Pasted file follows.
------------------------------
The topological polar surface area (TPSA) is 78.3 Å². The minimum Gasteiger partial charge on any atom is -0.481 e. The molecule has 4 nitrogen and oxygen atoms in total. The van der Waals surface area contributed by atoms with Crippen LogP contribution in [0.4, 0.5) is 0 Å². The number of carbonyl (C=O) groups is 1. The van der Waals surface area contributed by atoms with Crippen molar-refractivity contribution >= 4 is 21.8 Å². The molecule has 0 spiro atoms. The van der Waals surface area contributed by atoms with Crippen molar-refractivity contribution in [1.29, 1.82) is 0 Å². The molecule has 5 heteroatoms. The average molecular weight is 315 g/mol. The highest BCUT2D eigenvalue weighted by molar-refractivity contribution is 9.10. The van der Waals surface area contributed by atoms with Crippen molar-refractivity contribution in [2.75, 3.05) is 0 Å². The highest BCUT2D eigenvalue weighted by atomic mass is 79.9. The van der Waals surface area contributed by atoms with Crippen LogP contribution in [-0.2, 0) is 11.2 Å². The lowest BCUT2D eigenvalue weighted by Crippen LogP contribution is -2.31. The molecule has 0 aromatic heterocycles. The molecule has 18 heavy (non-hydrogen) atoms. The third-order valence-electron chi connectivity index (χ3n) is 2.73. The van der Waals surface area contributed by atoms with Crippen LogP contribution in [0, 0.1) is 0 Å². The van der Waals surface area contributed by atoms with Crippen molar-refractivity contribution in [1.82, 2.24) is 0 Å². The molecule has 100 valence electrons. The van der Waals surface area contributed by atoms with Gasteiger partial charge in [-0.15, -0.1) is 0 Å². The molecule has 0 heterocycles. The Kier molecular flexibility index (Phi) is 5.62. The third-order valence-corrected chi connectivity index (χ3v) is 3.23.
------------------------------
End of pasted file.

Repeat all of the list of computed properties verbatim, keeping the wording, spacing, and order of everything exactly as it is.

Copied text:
The topological polar surface area (TPSA) is 78.3 Å². The minimum Gasteiger partial charge on any atom is -0.481 e. The molecule has 4 nitrogen and oxygen atoms in total. The van der Waals surface area contributed by atoms with Crippen LogP contribution in [0.4, 0.5) is 0 Å². The number of carbonyl (C=O) groups is 1. The van der Waals surface area contributed by atoms with Crippen molar-refractivity contribution >= 4 is 21.8 Å². The molecule has 0 spiro atoms. The van der Waals surface area contributed by atoms with Crippen molar-refractivity contribution in [1.29, 1.82) is 0 Å². The molecule has 5 heteroatoms. The average molecular weight is 315 g/mol. The highest BCUT2D eigenvalue weighted by molar-refractivity contribution is 9.10. The van der Waals surface area contributed by atoms with Crippen molar-refractivity contribution in [2.75, 3.05) is 0 Å². The highest BCUT2D eigenvalue weighted by atomic mass is 79.9. The van der Waals surface area contributed by atoms with Crippen LogP contribution in [-0.2, 0) is 11.2 Å². The lowest BCUT2D eigenvalue weighted by Crippen LogP contribution is -2.31. The molecule has 0 aromatic heterocycles. The molecule has 18 heavy (non-hydrogen) atoms. The third-order valence-electron chi connectivity index (χ3n) is 2.73. The van der Waals surface area contributed by atoms with Crippen LogP contribution in [0, 0.1) is 0 Å². The van der Waals surface area contributed by atoms with Crippen molar-refractivity contribution in [1.82, 2.24) is 0 Å². The molecule has 100 valence electrons. The van der Waals surface area contributed by atoms with Gasteiger partial charge in [-0.15, -0.1) is 0 Å². The molecule has 0 heterocycles. The Kier molecular flexibility index (Phi) is 5.62. The third-order valence-corrected chi connectivity index (χ3v) is 3.23.